The editor-at-large and host of our art podcast KONST, Roland-Philippe Kretzschmar, picks his highlights from the week (in no particular order).
Since its inception in 1987, Magasin III Museum for Contemporary Art has focused on supporting artistic creation and experimentation. In addition to enjoying current exhibitions, visitors can now also learn about the processes involved in preparing future exhibitions, the creation of new works and the care of a collection when not on display. For Stockholm Art Week, the space presents Mona Hatoum, Valfrändskaper, and Chris Burden.
Black Iris is a new and unique platform on the Swedish art scene, which consists of 21 artists, and will produce exhibitions and open up for new collaborations between artists. The purpose is to find new ways of promoting great art without involvement by any third party where all profit goes to the artists. During Stockholm Art Week, new constellations are created, for the very first exhibition, A Drug Named Love.
In The Blue Horse, Blade is documenting time, closely examining the stillness, strength, and persistence of the natural world. She’s showing us states of being human in flowing flux as she contemplates and intersects these different times, creating a form for memory by infusing colour and texture in this group of twelve acrylic and ink on cotton poplin canvases.
Playing with the preconceptions of the phrase ”more is more”, the exhibition introduces the artists in the dynamics of a bustling setting. Presenting work by 15 artists — several previously exhibited in Nitty Gritty’s ongoing exhibition series Nitty Gritty Art in Store — in addition to introducing nine artists new to the platform.
The leading contemporary art fair in the Nordics showcases the rich breadth and diversity of the Nordic contemporary art scene. The 16th edition of the fair brings together 38 selected galleries, representing over 70 exciting artists from 7 countries. Market Talks presents ideas and debate and the outdoor exhibition Market Extended shows large scale installations and sculptural works.
The EXISTING SYSTEMS exhibition refers to the artistic practice where various methods and systems are a way forward towards developing new ideas and works. It includes photography, painting, and drawing and the participating artists — Peter Hagdahl, Jenny Källman, Sophie Tottie, Ulla Wiggen, and Harry Woodrow — are involved in recent and future book publications from Art and Theory. On view until June 15.
The Stockholm-based artist and graphic designer has participated in group exhibitions in LA, London, and Oslo. His first solo exhibition — All We Have is Now — at Nordiska Galleriet presents four new larger works and eleven new drawings where the artist examines the notion that life, that which is worth living, always takes place elsewhere.
CFHILL presents three parallel exhibitions in the art space: solo exhibitions by Kennedy Yanko and Lena Svedberg, and the group exhibition Ten by Ten. New York-based artist and rising star Yanko has made her mark on the art world with her sensual sculptures mixing scrap metal and her signature paint skins. For her first solo show in Scandinavia, she presents four entirely new works inspired by the process of Hilma af Klint. With her skill, dedication and extraordinary sensibility, Lena Svedberg transformed political world events and disgusting social injustices into concentrated, well-directed artistic rage. The new exhibition presents drawings and works on paper from what has been described as one of Sweden’s most important artists. CFHILL’s recurrent exhibition Ten by Ten offers a diverse selection of iconic artworks, from different times and places, highlighting the great leaps in art history. This edition will include works by Anders Zorn, Victor Vasarely, Carl Larsson, Fanny Brate, Charlotte Gyllenhammar, and Maria Misenberger.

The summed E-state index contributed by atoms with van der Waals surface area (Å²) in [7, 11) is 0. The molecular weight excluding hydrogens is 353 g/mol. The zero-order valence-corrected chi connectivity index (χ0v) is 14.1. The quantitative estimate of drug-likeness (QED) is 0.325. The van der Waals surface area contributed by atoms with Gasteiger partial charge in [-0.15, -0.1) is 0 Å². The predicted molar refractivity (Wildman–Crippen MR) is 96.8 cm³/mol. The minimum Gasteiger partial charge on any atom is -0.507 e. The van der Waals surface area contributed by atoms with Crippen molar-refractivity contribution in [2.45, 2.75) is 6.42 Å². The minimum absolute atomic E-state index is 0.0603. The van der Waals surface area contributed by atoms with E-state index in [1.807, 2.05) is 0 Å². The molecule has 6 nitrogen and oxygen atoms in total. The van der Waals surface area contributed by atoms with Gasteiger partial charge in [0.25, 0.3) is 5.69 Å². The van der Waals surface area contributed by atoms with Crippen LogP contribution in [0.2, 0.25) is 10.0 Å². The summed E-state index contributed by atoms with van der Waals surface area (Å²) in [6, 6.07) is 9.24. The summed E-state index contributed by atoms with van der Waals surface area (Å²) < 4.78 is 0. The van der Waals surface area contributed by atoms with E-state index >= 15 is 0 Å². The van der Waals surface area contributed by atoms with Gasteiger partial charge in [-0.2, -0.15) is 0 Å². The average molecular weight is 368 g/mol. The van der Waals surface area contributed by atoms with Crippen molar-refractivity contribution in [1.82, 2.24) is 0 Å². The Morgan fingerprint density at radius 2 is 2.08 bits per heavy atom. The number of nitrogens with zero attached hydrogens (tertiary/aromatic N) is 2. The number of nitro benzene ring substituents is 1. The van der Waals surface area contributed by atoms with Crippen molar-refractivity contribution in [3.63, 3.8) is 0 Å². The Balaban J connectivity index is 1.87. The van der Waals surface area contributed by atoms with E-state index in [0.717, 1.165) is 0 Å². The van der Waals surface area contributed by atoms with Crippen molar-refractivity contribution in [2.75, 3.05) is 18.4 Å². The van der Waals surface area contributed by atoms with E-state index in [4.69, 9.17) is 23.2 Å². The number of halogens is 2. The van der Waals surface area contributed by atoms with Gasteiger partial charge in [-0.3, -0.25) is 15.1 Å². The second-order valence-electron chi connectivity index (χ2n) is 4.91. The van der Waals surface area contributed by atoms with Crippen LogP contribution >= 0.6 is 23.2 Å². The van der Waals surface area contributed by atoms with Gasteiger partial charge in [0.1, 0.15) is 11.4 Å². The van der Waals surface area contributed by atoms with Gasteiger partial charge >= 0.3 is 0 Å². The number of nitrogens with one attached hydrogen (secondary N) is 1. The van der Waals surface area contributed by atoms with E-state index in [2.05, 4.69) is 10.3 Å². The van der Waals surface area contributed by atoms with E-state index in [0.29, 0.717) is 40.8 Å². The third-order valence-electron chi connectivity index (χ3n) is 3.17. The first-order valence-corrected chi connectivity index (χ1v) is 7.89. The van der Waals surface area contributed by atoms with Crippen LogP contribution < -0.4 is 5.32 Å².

From the 1970s, Lövin engaged persistently in an exploration of the changing society, revealing the gap between the welfare state, consumerism and the groups excluded. Several works in the new exhibition, The Surrounding Reality, examine the relationship between individual and collective, between image and reality. His immersive installations or environments, constructed out of carefully chosen details that together formed fictive worlds in which visitors could move around, made him one of Sweden’s first installation artists. The Film Club at Moderna Museet also presents Egill Sæbjörnsson.
The exhibition The Pink Drill presents von Hausswolff’s most recent body of work, The Hole is a Noun, which reflects on the contradictory categorization of an object defined by its absence. With photography as a point of departure, sourced from private photo albums and news archives, The Hole is a Noun consists of a series of images which have in common that they depict a hole of some sort.
Bonus tips: Nybrogatan.
— On this street, you meet artists, curators, collectors and party-crashers at Alma, Villa Dagmar, Teatergrillen, or Nordiska Galleriet, says Kretzschmar.